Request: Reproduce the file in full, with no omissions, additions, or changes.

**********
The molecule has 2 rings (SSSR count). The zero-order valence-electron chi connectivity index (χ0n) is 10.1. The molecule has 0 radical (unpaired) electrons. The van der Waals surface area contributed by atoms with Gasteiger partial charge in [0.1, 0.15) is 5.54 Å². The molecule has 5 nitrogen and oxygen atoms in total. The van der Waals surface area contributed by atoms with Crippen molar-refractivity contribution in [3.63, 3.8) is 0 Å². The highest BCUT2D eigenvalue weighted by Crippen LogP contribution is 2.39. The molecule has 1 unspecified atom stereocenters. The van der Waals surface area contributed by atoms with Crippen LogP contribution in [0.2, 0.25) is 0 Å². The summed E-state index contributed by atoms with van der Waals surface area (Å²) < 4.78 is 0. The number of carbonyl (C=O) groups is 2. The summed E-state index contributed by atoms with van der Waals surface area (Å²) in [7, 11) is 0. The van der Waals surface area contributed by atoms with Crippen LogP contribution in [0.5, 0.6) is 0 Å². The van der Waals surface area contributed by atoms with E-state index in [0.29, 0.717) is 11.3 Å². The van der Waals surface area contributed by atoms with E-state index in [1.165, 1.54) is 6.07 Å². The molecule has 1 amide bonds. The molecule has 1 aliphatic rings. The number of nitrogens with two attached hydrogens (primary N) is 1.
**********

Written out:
The molecule has 2 rings (SSSR count). The zero-order valence-electron chi connectivity index (χ0n) is 10.1. The molecule has 0 radical (unpaired) electrons. The van der Waals surface area contributed by atoms with Gasteiger partial charge in [0.1, 0.15) is 5.54 Å². The molecule has 5 nitrogen and oxygen atoms in total. The van der Waals surface area contributed by atoms with Crippen molar-refractivity contribution in [3.63, 3.8) is 0 Å². The highest BCUT2D eigenvalue weighted by Crippen LogP contribution is 2.39. The molecule has 1 unspecified atom stereocenters. The van der Waals surface area contributed by atoms with Crippen LogP contribution in [0.2, 0.25) is 0 Å². The summed E-state index contributed by atoms with van der Waals surface area (Å²) < 4.78 is 0. The number of carbonyl (C=O) groups is 2. The summed E-state index contributed by atoms with van der Waals surface area (Å²) in [7, 11) is 0. The van der Waals surface area contributed by atoms with Crippen LogP contribution in [0.5, 0.6) is 0 Å². The van der Waals surface area contributed by atoms with E-state index in [0.29, 0.717) is 11.3 Å². The van der Waals surface area contributed by atoms with E-state index in [1.165, 1.54) is 6.07 Å². The molecule has 1 amide bonds. The molecule has 1 aliphatic rings. The number of nitrogens with two attached hydrogens (primary N) is 1.